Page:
Joel has led seminars and workshops on both archival and immigration-related topics and has spoken to a diverse array of community audiences on the immigrant experience in America and, particularly, in the state of Minnesota. He currently serves as a board member for the International Institute of Minnesota and the Ironworld Discovery Center. Wurl was elected this year to the Society of American Archivists council and has served the Midwest Archives Conference as a council member and as editor of its journal Archival Issues. He is a co-author of The Immigration History Research Center: A Guide to Its Holdings and has written related articles for a number of publications

 

Hasia R. Diner

Currently serving as the Paul and Sylvia Steinberg Professor of American Jewish History in the Skirball Department of Hebrew and Judaic Studies at New York University, Dr. Diner is a specialist in immigration and ethnic history, American Jewish history and the history of American women. She received her Ph.D. from the University of Illinois-Chicago in 1976.

Her publications include: In the Almost Promised Land: American Jews and Blacks, 1915-1935; Erin's Daughters in America: Irish Immigrant Women in the Nineteenth Century; and A Time for Gathering: The Second Migration, 1820-1880, all published by the Johns Hopkins University Press.

More recently she has completed work on Lower East Side Memories: The Jewish Place in America, published by the Princeton University Press in 2000, and Hungering for America: Italian, Irish, and Jewish Foodways in their Age of Migration, published by Harvard University Press in 2001.

 

Donna R. Gabaccia

Donna R. Gabaccia is the Charles H. Stone Professor of American History at the University of North Carolina at Charlotte and the author of many books and articles about Italian migration around the world and about immigrant women and immigrant life in the United States. She received her Ph.D. from the University of Michigan in 1979.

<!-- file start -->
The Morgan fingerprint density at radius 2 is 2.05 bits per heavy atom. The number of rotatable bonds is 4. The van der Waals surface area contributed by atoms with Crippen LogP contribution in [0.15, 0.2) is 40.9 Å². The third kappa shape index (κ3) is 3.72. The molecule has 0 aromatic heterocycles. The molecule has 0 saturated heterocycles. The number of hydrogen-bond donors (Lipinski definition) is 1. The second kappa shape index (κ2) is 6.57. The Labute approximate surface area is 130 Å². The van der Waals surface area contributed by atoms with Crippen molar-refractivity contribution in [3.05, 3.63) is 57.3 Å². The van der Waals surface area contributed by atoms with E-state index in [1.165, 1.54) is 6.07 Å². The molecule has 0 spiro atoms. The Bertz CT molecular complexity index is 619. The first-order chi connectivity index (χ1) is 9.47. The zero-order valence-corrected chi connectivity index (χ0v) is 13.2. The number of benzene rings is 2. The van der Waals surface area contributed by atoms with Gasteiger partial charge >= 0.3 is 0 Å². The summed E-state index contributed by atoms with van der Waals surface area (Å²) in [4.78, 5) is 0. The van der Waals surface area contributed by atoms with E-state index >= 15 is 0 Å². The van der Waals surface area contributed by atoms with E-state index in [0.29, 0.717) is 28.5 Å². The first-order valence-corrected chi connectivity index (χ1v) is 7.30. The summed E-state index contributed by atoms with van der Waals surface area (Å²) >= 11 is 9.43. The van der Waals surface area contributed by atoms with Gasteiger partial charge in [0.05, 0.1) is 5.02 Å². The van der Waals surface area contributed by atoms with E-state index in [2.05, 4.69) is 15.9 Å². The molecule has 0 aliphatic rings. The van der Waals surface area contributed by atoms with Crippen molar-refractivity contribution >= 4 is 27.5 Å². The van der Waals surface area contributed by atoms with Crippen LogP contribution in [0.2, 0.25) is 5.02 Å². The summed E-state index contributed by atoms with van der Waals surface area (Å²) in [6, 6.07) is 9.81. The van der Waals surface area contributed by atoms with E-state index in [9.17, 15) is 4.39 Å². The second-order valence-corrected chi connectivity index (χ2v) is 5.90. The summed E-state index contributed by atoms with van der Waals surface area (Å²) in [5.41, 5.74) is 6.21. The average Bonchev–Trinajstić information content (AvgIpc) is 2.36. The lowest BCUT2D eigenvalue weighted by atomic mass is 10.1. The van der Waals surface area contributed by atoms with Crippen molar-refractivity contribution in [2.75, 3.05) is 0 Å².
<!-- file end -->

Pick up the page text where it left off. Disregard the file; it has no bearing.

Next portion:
Dr. Gabaccia’s newest book, Immigration and American Diversity was published in January, 2002, by Blackwell Publishers. A new collection of essays, co-edited with Franca Iacovetta, and titled Women, Gender and Transnational Life: Italian Workers of the World, is published by the University of Toronto Press. She is also the author of From Sicily to Elizabeth Street, Militants and Migrants; From the Other Side; and We Are What We Eat, Ethnic Food and the Making of America.

 

Salvador Gerea

An archivist, librarian, and writer, Sal Gerea specializes in ethnic and multicultural archives. He received the MLS from the University of Arizona, where his emphasis was in library services to Latinos and library administration. Currently he is Director of the California Ethnic and Multicultural Archives, in the Davidson Library of the University of California, Santa Barbara. Previously, he headed the Coleccin Tloque Nahuaque (Chicano research library) in that institution. He also teaches a course on documentary research methods in the Department of Chicano Studies. While with the Santa Barbara Public Library System (1980-1983) he directed the system's multicultural outreach program and managed one its branch libraries.

Mr. Gerea is a past president of REFORMA, the National Association to Promote Library Services to the Spanish Speaking. He has been on the governing Council of the ALA and chaired various ALA committees including the Reference and Adult Services Division's Committee on Library Services to the Spanish-speaking, the American Libraries Advisory Committee, and he has served on several ALA Presidential Program planning committees.

His publications include several books and numerous articles in the field of library science, bibliography, and in archives. His latest edited books include Latino Librarianship: A Handbook for Professionals (McFarland, 1990), Latino Periodicals: A Selection Guide (McFarland, 1998), and Library Services to Latinos: an Anthology (McFarland, 2000).

 

 

 

 

Franklin Odo

Currently Director of the Smithsonian Institutions Asian Pacific American Program, Franklin Odo's academic background was in traditional Asian Studies, but in the late 1960s and early 1970s, he became part of the movement that created Asian American and other ethnic studies in California.

Since then he has taught at the University of Hawaii and at many other colleges and universities, including a college in Japan and at the University of Pennsylvania, Hunter College, Princeton, and Columbia University. Aside from his work as a curator and APAP director at the Smithsonian, Odo currently teaches a course in the Asian American Studies Program at the University of Maryland.